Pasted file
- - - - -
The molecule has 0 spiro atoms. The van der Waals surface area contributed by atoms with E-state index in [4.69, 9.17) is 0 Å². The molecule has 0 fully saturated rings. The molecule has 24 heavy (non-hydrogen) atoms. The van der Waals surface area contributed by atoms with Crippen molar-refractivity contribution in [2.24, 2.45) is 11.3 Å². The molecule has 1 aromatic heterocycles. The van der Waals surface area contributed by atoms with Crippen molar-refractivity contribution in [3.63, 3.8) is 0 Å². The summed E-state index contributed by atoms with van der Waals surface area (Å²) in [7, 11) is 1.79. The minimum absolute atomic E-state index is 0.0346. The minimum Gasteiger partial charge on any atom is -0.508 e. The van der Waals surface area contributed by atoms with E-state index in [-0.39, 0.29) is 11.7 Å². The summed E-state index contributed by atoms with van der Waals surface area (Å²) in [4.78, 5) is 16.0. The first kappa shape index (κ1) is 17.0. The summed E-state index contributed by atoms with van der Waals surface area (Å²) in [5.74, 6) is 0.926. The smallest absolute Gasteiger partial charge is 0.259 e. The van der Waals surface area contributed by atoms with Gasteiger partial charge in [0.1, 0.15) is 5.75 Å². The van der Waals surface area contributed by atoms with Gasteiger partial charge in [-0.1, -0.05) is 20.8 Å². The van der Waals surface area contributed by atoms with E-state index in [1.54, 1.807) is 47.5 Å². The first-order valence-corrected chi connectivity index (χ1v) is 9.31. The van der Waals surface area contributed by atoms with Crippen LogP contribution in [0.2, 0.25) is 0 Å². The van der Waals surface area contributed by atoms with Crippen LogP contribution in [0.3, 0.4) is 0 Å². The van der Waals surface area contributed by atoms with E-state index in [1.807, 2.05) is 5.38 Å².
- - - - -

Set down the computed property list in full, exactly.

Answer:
The molecule has 0 spiro atoms. The van der Waals surface area contributed by atoms with E-state index in [4.69, 9.17) is 0 Å². The molecule has 0 fully saturated rings. The molecule has 24 heavy (non-hydrogen) atoms. The van der Waals surface area contributed by atoms with Crippen molar-refractivity contribution in [2.24, 2.45) is 11.3 Å². The molecule has 1 aromatic heterocycles. The van der Waals surface area contributed by atoms with Crippen molar-refractivity contribution in [3.63, 3.8) is 0 Å². The summed E-state index contributed by atoms with van der Waals surface area (Å²) in [7, 11) is 1.79. The minimum absolute atomic E-state index is 0.0346. The minimum Gasteiger partial charge on any atom is -0.508 e. The van der Waals surface area contributed by atoms with E-state index in [-0.39, 0.29) is 11.7 Å². The summed E-state index contributed by atoms with van der Waals surface area (Å²) in [4.78, 5) is 16.0. The first kappa shape index (κ1) is 17.0. The summed E-state index contributed by atoms with van der Waals surface area (Å²) in [5.74, 6) is 0.926. The smallest absolute Gasteiger partial charge is 0.259 e. The van der Waals surface area contributed by atoms with Gasteiger partial charge in [0.1, 0.15) is 5.75 Å². The van der Waals surface area contributed by atoms with Gasteiger partial charge in [-0.1, -0.05) is 20.8 Å². The van der Waals surface area contributed by atoms with E-state index in [1.54, 1.807) is 47.5 Å². The first-order valence-corrected chi connectivity index (χ1v) is 9.31. The van der Waals surface area contributed by atoms with Crippen LogP contribution in [0.2, 0.25) is 0 Å². The van der Waals surface area contributed by atoms with Crippen LogP contribution in [0.3, 0.4) is 0 Å². The van der Waals surface area contributed by atoms with E-state index in [1.807, 2.05) is 5.38 Å².